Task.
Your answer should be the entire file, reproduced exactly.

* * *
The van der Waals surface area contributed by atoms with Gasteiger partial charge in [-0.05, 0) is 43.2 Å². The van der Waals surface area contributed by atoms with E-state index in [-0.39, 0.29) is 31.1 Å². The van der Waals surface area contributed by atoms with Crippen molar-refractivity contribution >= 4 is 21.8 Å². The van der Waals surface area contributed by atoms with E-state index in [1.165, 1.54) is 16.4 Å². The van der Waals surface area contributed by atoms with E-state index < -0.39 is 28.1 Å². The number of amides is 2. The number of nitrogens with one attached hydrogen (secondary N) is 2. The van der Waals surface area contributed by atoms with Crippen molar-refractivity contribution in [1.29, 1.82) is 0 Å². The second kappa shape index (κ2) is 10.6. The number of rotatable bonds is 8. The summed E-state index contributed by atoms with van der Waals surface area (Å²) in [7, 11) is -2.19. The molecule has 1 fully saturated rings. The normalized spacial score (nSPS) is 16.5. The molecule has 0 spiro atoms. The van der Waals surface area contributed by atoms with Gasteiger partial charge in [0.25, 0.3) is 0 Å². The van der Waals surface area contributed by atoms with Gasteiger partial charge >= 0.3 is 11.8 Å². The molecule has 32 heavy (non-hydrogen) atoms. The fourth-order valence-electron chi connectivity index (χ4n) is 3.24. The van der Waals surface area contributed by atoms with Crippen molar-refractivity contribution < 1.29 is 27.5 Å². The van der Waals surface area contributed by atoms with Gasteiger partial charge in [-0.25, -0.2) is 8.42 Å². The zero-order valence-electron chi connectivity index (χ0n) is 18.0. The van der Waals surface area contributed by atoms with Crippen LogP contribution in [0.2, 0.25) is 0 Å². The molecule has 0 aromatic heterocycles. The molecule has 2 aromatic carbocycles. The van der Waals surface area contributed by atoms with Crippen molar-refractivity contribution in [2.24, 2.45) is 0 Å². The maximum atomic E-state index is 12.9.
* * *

The van der Waals surface area contributed by atoms with Gasteiger partial charge in [-0.05, 0) is 43.2 Å². The van der Waals surface area contributed by atoms with E-state index in [-0.39, 0.29) is 31.1 Å². The van der Waals surface area contributed by atoms with Crippen molar-refractivity contribution >= 4 is 21.8 Å². The van der Waals surface area contributed by atoms with E-state index in [1.165, 1.54) is 16.4 Å². The van der Waals surface area contributed by atoms with E-state index < -0.39 is 28.1 Å². The number of amides is 2. The number of nitrogens with one attached hydrogen (secondary N) is 2. The van der Waals surface area contributed by atoms with Crippen molar-refractivity contribution in [1.29, 1.82) is 0 Å². The second kappa shape index (κ2) is 10.6. The number of rotatable bonds is 8. The summed E-state index contributed by atoms with van der Waals surface area (Å²) in [7, 11) is -2.19. The molecule has 1 fully saturated rings. The normalized spacial score (nSPS) is 16.5. The molecule has 0 spiro atoms. The van der Waals surface area contributed by atoms with Gasteiger partial charge in [0.25, 0.3) is 0 Å². The van der Waals surface area contributed by atoms with Gasteiger partial charge >= 0.3 is 11.8 Å². The molecule has 32 heavy (non-hydrogen) atoms. The fourth-order valence-electron chi connectivity index (χ4n) is 3.24. The van der Waals surface area contributed by atoms with Crippen molar-refractivity contribution < 1.29 is 27.5 Å². The van der Waals surface area contributed by atoms with Gasteiger partial charge in [-0.25, -0.2) is 8.42 Å². The zero-order valence-electron chi connectivity index (χ0n) is 18.0. The van der Waals surface area contributed by atoms with Crippen LogP contribution in [0.2, 0.25) is 0 Å². The molecule has 0 aromatic heterocycles. The molecule has 2 aromatic carbocycles. The van der Waals surface area contributed by atoms with Crippen molar-refractivity contribution in [2.24, 2.45) is 0 Å². The maximum atomic E-state index is 12.9.